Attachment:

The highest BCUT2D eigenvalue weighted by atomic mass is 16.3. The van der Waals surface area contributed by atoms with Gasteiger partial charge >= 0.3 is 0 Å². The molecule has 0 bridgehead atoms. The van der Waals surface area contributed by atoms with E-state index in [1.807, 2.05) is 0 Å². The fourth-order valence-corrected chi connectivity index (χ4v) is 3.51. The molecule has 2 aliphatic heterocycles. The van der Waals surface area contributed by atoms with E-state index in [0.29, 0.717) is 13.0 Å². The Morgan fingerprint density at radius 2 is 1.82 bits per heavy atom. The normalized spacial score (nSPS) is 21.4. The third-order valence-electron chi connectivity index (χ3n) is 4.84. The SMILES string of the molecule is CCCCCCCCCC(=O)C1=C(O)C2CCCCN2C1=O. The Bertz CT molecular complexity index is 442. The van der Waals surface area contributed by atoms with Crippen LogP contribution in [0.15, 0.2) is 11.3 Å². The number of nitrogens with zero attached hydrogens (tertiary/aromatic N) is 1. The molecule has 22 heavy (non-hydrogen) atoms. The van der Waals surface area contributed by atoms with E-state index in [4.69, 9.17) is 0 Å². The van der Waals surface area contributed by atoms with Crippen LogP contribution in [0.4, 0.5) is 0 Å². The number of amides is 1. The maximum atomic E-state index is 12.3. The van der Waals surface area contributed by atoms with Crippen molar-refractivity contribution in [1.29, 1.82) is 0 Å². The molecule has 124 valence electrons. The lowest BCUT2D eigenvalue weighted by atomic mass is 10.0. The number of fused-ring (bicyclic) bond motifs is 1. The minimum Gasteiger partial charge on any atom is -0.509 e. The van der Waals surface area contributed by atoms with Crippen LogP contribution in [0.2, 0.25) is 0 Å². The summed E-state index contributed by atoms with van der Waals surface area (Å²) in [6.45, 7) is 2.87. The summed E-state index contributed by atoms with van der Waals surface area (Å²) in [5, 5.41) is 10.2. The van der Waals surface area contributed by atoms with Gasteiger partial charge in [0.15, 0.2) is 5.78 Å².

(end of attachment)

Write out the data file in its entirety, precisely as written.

The highest BCUT2D eigenvalue weighted by atomic mass is 16.3. The van der Waals surface area contributed by atoms with Gasteiger partial charge >= 0.3 is 0 Å². The molecule has 0 bridgehead atoms. The van der Waals surface area contributed by atoms with E-state index in [1.807, 2.05) is 0 Å². The fourth-order valence-corrected chi connectivity index (χ4v) is 3.51. The molecule has 2 aliphatic heterocycles. The van der Waals surface area contributed by atoms with E-state index in [0.29, 0.717) is 13.0 Å². The Morgan fingerprint density at radius 2 is 1.82 bits per heavy atom. The normalized spacial score (nSPS) is 21.4. The third-order valence-electron chi connectivity index (χ3n) is 4.84. The SMILES string of the molecule is CCCCCCCCCC(=O)C1=C(O)C2CCCCN2C1=O. The Bertz CT molecular complexity index is 442. The van der Waals surface area contributed by atoms with Crippen LogP contribution in [0.15, 0.2) is 11.3 Å². The number of nitrogens with zero attached hydrogens (tertiary/aromatic N) is 1. The molecule has 22 heavy (non-hydrogen) atoms. The van der Waals surface area contributed by atoms with E-state index in [4.69, 9.17) is 0 Å². The van der Waals surface area contributed by atoms with Crippen LogP contribution in [0.4, 0.5) is 0 Å². The number of amides is 1. The maximum atomic E-state index is 12.3. The van der Waals surface area contributed by atoms with Crippen molar-refractivity contribution in [1.29, 1.82) is 0 Å². The molecule has 124 valence electrons. The lowest BCUT2D eigenvalue weighted by atomic mass is 10.0. The number of fused-ring (bicyclic) bond motifs is 1. The minimum Gasteiger partial charge on any atom is -0.509 e. The van der Waals surface area contributed by atoms with Crippen LogP contribution in [0.2, 0.25) is 0 Å². The summed E-state index contributed by atoms with van der Waals surface area (Å²) in [6.45, 7) is 2.87. The summed E-state index contributed by atoms with van der Waals surface area (Å²) in [5, 5.41) is 10.2. The van der Waals surface area contributed by atoms with Gasteiger partial charge in [0.15, 0.2) is 5.78 Å².